// Well, “fix” is a relative term. You might like the new look and feel of Google+ so you can stop reading now. But while I’ve initially loved it, I have been mounting up some serious problems with it. So much, that while I’m not a big fan of the various solutions to customise the CSS code of various sites (they can brake at any minute and then you have to work it out again), I had to do it this time.
So here are my problems with G+ and below I share the link to the “recipe” to fix them:
1) The Roboto font: it’s not rendering very well on Windows (Linus Torvalds had a great rant about it) but since I’m on retina Mac the main problem is that in general it is less legible (for me) and in a smaller size than the previous font. So I’ve switched to Helvetica (Arial in Windows) and increased the font size.
2) Showing the full text of posts and comments: It’s almost crazy. Depending on whether you have a photo, video or a link, you get 3-5 lines of text before Google+ shows a “read more” link. The stream has become a sea of images. I could go to Pinterest for that, I’m on G+ for what people *write*! So I now have full texts of posts and comments without the “read more” links. Even super-long posts will show up fully, which is not ideal, but far better than the default option.
3) Hiding animated GIFs: I used to think it was nice that G+ had animated GIFs support and Facebook didn’t. Then more and more people kept posting them, and now G+ has an integrated feature that creates multi-MB animated GIF’s of your photos. Like Vine, but without actually using a video format for what is essentially a video with 6 frames. E.g. no control of whether this will load, play or stop at any point of time. So I’ve applied a 5% opacity to all GIF’s. I could hide all together but I wanted to see who’s posting these monsters.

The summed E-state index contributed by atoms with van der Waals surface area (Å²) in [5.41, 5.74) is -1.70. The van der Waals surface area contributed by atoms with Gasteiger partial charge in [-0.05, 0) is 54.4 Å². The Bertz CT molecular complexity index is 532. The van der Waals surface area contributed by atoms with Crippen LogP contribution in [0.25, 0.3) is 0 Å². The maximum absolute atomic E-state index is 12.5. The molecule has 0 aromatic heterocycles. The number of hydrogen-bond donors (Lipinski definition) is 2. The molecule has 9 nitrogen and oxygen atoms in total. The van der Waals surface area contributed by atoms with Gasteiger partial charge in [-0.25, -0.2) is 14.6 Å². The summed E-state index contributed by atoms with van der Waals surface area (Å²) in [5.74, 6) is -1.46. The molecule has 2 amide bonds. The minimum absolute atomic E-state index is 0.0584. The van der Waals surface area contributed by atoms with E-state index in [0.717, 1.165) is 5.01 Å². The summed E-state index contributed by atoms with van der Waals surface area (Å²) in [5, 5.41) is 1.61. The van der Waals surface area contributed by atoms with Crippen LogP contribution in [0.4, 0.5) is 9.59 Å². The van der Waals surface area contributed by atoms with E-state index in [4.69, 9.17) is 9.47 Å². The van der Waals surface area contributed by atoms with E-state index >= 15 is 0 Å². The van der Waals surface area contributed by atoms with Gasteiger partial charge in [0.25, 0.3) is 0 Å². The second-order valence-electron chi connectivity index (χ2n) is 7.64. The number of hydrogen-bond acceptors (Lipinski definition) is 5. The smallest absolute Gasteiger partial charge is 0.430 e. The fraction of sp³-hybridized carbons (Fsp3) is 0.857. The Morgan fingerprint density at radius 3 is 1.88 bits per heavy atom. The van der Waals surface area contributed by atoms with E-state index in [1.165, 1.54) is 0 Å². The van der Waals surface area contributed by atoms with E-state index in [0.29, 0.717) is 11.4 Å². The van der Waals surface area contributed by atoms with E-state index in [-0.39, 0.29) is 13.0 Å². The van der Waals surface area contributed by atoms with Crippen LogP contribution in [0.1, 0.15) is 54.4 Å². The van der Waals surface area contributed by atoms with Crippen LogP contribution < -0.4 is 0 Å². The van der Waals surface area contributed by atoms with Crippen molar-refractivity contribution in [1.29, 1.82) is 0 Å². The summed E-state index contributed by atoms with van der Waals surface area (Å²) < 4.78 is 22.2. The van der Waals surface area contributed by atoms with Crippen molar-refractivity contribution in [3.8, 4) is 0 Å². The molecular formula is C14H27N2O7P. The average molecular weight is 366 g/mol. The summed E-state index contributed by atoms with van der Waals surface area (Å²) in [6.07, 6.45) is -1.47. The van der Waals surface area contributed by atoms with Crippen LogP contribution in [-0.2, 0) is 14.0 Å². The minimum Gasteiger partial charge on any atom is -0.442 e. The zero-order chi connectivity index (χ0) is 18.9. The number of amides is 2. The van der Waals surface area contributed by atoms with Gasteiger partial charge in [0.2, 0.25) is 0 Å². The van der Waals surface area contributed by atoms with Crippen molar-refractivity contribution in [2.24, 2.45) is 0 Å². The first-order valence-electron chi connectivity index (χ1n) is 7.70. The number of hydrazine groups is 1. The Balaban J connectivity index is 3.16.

4) Wider columns: I like the 2-column layout but find the 450-pixel width a bit small and on my MBP I have the space to have them wider. So, a small change there too.
Now, all this is possible by the lovely Stylish extension for Firefox and Chrome, available at userstyles.org). Just download the extension and then you can install the “recipe” with one click from this page. You can then edit the code to remove any change you do not like. Stylish removes the comments when you add the style in your browser, here is the full code below.
Known issues: you might find that the “read more” links are not always removed from all posts and a couple of things have a larger font size that what you might like (like the +1 link on comments). Also, the stream might contain a few empty spots here and there. And of course, this might break at any time and stop working.
All this was made possible based on code by tvierling (font change) and Amber Yust (columns widths). Thanks also to Nico Gerrits and Stefan Münz for sharing related posts on the subject.
Tags: Google Plus